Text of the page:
Search

Your search for 'dc_creator:( "Tepper, Leo" ) OR dc_contributor:( "Tepper, Leo" )' returned 6 results. Modify search

Did you mean: dc_creator:( "tepper, leo" ) OR dc_contributor:( "tepper, leo" )


Sort Results by Relevance | Newest titles first | Oldest titles first

Celibacy

(1,790 words)

Author(s): Tepper, Leo
1. In Western society, sexuality is considered an important component of being human. In most cultures, one's own procreation in one's children is fully as basic a need as a perspective on one's life. When the Catholic Church demands of its priests the unmarried state as a charisma specific to their office, it stands in stark contrast to the values of modernity. The Catholic Church theologically grounds a compelled renunciation of sexuality and family in the unmarried state of Jesus himself. W…

Family/Kinship/Genealogy

(3,584 words)

Author(s): Tepper, Leo
Christian Model of the Family 1. a) The traditional model of the family is in the process of dissolution. The churches, and religious traditions, were once transmitted through the celebration of the feasts of the course of life; both are now crumbling away. The family model of European history of religion, however, is not ‘normal,’ but formed by the Christian religion. In late antiquity, as Christianity became the prevailing religion, basic changes occurred as to who might found a family with whom. O…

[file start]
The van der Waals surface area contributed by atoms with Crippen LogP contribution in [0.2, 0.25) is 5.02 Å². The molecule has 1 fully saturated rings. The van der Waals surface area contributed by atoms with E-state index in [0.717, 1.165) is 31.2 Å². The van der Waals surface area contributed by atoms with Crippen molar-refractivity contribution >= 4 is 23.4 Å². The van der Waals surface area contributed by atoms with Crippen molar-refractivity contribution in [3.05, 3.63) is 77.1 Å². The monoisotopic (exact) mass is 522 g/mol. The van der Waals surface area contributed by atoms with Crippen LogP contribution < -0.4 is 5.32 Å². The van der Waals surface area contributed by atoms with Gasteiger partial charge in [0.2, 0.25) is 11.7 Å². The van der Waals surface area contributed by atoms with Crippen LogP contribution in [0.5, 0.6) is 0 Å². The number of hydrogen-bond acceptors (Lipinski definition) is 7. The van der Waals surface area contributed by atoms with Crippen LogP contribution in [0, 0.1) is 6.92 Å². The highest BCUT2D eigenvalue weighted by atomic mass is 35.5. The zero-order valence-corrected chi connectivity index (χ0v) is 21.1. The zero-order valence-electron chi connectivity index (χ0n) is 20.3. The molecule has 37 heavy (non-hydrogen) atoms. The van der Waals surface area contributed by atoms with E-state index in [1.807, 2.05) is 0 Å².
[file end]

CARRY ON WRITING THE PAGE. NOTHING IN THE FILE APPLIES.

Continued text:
House/Home

(1,347 words)

Author(s): Tepper, Leo
Private Domain 1. a) Doubtless there is no society, however simple it be, without some kind of ‘housing.’ The form of the house is dependent on such factors as climate, environment, societal form (nomadic or sedentary), and social position. In Western societies, the house is the place at which many spend most of the day. The house is the territory of the individual's or family's private sphere. Other rules can prevail there than in public. The erection of the house is a copy of one's own self, and any changes or additions will suit the taste of the people livi…

Family Cult (Greek and Roman)

(311 words)

Author(s): Tepper, Leo
A family cult stands in a special relationship with a unit of kinship (Lat., gens). In practicing the cult, the kinship group presents itself as a unit, both to those within and those without. The concept comes from early Roman religion, where it stood for two kinds of cult: (1) a family can be responsible for the maintenance of a particular cult of general interest ( sacra publica; Lat., ‘popular rite’). Thus, in Rome, the cult of the Sol (sun) was in the hands of the gens Aurelia. When this gens died out, the state took responsibility for the cult. Later, almost all such family cul…

Son/Daughter

(943 words)

Author(s): Tepper, Leo
A Piece of Me 1. Unlike that of ‘child,’ the concepts ‘son’ and ‘daughter’ have a special value in terms of parents' feelings. They are a piece of the parent that receives the opportunity to live life over again, and better—to continue life and work ‘a step ahead’ of the parent. When the corporeal daughter and son shake off these bonds to seek their own life, the parent's projection of self can transfer to other young persons: the junior partner in the business, the daughter-in-law. And then the con…

Child/Childhood II: Ritual

(878 words)

Author(s): Tepper, Leo | Pilger-Strohl, Matthias
Rituals of Acceptance 1. In every culture, the child is the vessel of the future community; thus, the social order of a society is reflected in the manner in which the child is dealt with and reared. This begins with the very concept of child, whose content is different in different cultures. The biological beginning of the person/child is birth, which, previously—owing to the manifold dangers for mother and/or child—was surrounded with many religious usages. But a child is not only a biological being, she or he is also a social being. In this respect as well, certain rituals have oft…